BERNARDINO DA SIENA, born at Massa-Marittima on September 8, 1380 (that is, the year of the death of St. Catherine of Siena) died on one of his missionary journeys on May 20, 1444, in the Franciscan monastery at Aquila in the Abruzzi.
Bernardino, of the old knightly family of the Albizecchi, in 1402 joined the Franciscan Order in Siena. He himself was strict in his observance of the rule; preaching peace and love and simplicity of life, he was the most popular and influential orator of Italy in the first half of the Quattrocento. In a sense he resembles Fra Angelico, and if we wish to have a complete picture of the early fifteenth century we must not overlook his presence in the humanist and Renaissance culture of Florence, just awakening in 1402 in the famous competition for the second door of the baptistry. His Latin sermons are a model of ecclesiastical eloquence, his sermons in the popular tongue are spiced with refreshingly blunt home truths, but are likewise irradiated with a gentle worldly wisdom, so that even to-day we can understand their direct and immense influence. The holy man invariably refused higher ecclesiastical honours. The sign of Jesus, I.H.S., created by him, was adopted later by the Jesuits.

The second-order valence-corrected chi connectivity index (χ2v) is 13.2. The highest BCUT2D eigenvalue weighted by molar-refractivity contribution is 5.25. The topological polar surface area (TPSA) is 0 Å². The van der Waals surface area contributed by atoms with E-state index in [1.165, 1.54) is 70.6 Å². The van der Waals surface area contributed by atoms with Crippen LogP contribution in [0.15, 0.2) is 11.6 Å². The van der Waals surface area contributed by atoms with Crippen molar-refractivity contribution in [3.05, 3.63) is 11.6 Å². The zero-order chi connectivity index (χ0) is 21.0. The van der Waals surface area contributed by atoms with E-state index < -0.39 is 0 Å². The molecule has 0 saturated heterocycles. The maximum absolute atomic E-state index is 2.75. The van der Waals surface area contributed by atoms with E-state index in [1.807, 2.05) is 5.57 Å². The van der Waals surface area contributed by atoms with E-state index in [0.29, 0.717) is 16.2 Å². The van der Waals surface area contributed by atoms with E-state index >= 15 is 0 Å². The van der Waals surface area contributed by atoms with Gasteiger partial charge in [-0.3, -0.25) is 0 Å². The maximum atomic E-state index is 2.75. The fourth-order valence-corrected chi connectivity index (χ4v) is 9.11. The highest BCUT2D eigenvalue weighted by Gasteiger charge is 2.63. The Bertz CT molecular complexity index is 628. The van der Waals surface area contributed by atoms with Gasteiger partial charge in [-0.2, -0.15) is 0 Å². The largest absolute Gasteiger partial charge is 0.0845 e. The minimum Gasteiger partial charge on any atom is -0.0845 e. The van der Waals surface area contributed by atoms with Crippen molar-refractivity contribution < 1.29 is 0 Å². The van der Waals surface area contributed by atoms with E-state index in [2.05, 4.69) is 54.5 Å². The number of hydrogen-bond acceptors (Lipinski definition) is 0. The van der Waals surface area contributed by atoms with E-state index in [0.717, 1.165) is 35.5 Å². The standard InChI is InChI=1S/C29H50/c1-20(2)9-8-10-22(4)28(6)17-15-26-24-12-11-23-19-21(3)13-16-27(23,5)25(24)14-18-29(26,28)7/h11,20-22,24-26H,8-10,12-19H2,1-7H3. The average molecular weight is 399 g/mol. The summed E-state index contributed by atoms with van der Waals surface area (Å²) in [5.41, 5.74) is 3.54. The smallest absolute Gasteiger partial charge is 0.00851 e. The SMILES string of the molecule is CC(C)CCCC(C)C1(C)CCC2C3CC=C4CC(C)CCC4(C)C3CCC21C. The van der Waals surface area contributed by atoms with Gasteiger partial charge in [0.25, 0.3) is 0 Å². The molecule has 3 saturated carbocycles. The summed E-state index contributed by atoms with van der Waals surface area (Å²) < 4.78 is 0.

Bernardino was canonised by Nicholas V. as early as 1450, and we have a detailed description of his funeral by an eye-witness. For our purpose it is especially interesting to learn that Bernardino’s corpse lay in state for twenty-six days in the cathedral at Aquila before it was committed to the earth. As this was in southern Italy in the month of May, we may perhaps assume that the body so exhibited was an effigy.
Such an assumption would explain without difficulty the existence and purpose of the wax mask, especially as it has found its way from the monastery where the saint ended his earthly course to the Provincial Museum at Aquila. The mask is astonishingly well preserved.
But it should be observed that it was also used as a model forstatues of the saint; the most characteristic of these statues, a terra-cotta full-face figure, the work ofNiccolo dell’ Area (about 1450), is in the private collection of Ruggero Schiff-Giorgini in Rome. (Casimir von Chledowsky: Siena, Berlin, 1923, vol. ii. pp. 108 ft.; Max Kirchstein: Siena, Munich, 1923, p. 456; Piero Misciatelli: La Maschera di S. Bernardino da Siena. Rassegna d’ Arte senese, Anno XVIII, 1925, fascicoli i.-ii.) The photographs are the gift of Baron G. B. Manieri, Director of the Museum at Aquila.
Black & White Photos and quotations from: Benkard, Ernst, & Green, Margaret (1927). Undying Faces, A Collection of Death Masks. New York, W.W. Norton & Company, Inc.